On December 4, in school, a group of black students attacked a white student, Justin Barker, after they heard him bragging about a racial assault his friend had made. Barker, 17, had a concussion and his eye was swollen shut. He spent a few hours in the hospital and on his release went to a party, where friends described him as "his usual smiling self."
The six black students were arrested and charged with attempted second-degree murder--a charge that requires the use of a deadly weapon. Walters argued that the sneakers used to kick Barker were indeed deadly weapons. Mychal Bell, 17, became the first of what are now known as the Jena Six to be convicted on reduced charges by an all-white jury, and he faced up to twenty-two years in jail. His black court-appointed attorney called no witnesses and offered no defense. Bell's conviction was overturned by an appeals court, which ruled that he shouldn't have been tried as an adult. At the time of this writing he sits in jail waiting to hear his fate, and a huge civil rights march is set to descend on Jena.
These incidents have turned Jena into a national symbol of racial injustice. As such it is both a potent emblem and a convenient whipping boy. Potent because it shines a spotlight on how race and class conspire to deny black people equality before the law. According to the Justice Department, blacks are almost three times as likely as whites to have their cars searched when they are pulled over and more than twice as likely to be arrested. They are more than five times as likely as whites to be sent to jail and are sentenced to 20 percent longer jail time. This would not be a problem for the likes of Kobe Bryant, but in Jena's "quarters" high-powered legal teams are hard to come by.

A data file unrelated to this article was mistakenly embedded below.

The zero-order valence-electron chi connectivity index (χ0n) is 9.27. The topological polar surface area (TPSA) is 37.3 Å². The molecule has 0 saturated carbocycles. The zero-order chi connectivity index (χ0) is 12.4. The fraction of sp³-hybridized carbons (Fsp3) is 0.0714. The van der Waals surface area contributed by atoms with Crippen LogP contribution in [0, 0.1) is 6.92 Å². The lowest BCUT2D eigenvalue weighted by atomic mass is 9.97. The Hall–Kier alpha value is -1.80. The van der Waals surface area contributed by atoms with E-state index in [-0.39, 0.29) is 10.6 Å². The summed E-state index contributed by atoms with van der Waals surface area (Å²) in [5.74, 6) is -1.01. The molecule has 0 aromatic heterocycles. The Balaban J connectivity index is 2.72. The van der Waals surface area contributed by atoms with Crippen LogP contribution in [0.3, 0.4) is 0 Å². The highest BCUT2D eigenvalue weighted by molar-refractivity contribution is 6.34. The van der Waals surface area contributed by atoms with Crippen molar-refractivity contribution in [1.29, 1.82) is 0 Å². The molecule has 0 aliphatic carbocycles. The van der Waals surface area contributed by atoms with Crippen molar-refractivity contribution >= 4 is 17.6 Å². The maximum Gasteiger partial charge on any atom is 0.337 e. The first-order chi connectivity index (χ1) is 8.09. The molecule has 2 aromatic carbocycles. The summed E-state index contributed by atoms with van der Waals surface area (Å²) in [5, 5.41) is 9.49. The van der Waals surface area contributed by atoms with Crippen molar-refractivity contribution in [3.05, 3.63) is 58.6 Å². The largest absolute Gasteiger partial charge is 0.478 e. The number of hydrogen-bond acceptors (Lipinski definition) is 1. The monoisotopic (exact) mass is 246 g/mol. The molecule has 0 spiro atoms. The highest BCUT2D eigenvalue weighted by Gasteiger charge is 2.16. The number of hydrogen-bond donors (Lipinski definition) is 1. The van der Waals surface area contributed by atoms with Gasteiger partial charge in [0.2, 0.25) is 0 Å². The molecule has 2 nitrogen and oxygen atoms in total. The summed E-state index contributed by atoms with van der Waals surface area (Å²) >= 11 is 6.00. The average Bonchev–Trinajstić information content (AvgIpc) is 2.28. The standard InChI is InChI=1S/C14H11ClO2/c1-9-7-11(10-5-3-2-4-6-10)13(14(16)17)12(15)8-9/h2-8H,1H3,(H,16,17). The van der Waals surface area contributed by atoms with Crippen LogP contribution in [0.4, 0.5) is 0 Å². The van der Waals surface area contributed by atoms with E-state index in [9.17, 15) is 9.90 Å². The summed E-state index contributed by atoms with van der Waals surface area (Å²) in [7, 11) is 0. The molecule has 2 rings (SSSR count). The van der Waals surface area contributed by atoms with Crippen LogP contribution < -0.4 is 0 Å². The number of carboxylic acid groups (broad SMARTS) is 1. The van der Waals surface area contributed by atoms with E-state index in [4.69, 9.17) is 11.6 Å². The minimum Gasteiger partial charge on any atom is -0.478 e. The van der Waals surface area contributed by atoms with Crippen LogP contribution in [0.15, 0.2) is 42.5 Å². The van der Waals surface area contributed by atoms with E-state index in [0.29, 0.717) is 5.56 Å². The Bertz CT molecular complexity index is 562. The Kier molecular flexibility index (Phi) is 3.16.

Convenient because it allows the rest of the nation to dismiss the incidents as the work of Southern redneck backwoodsmen without addressing the systemic national failures it showcases. According to the Sentencing Project, the ten states with the highest discrepancy between black and white incarceration rates include Vermont, Connecticut, Rhode Island and New York and none from the South. What took place in Jena is not aberrant; it's consistent. The details are a local disgrace. The broader themes are a national scandal. Jim Crow Jr. travels well--unencumbered by historical baggage.
"Jena is America," says Alan Bean, executive director of Friends of Justice, who has been working with the Jena Six. "The new Jim Crow is the criminal justice system and its impact on poor people in general and people of color in particular. We don't always get the exotic trimmings like the nooses."
Gary Younge, the Alfred Knobler Journalism Fellow at The Nation Institute, is the New York correspondent for the Guardian and the author of No Place Like Home: A Black Briton's Journey Through the Deep South (Mississippi) and Stranger in a Strange Land: Travels in the Disunited States (New Press).
(c) 2007 The Nation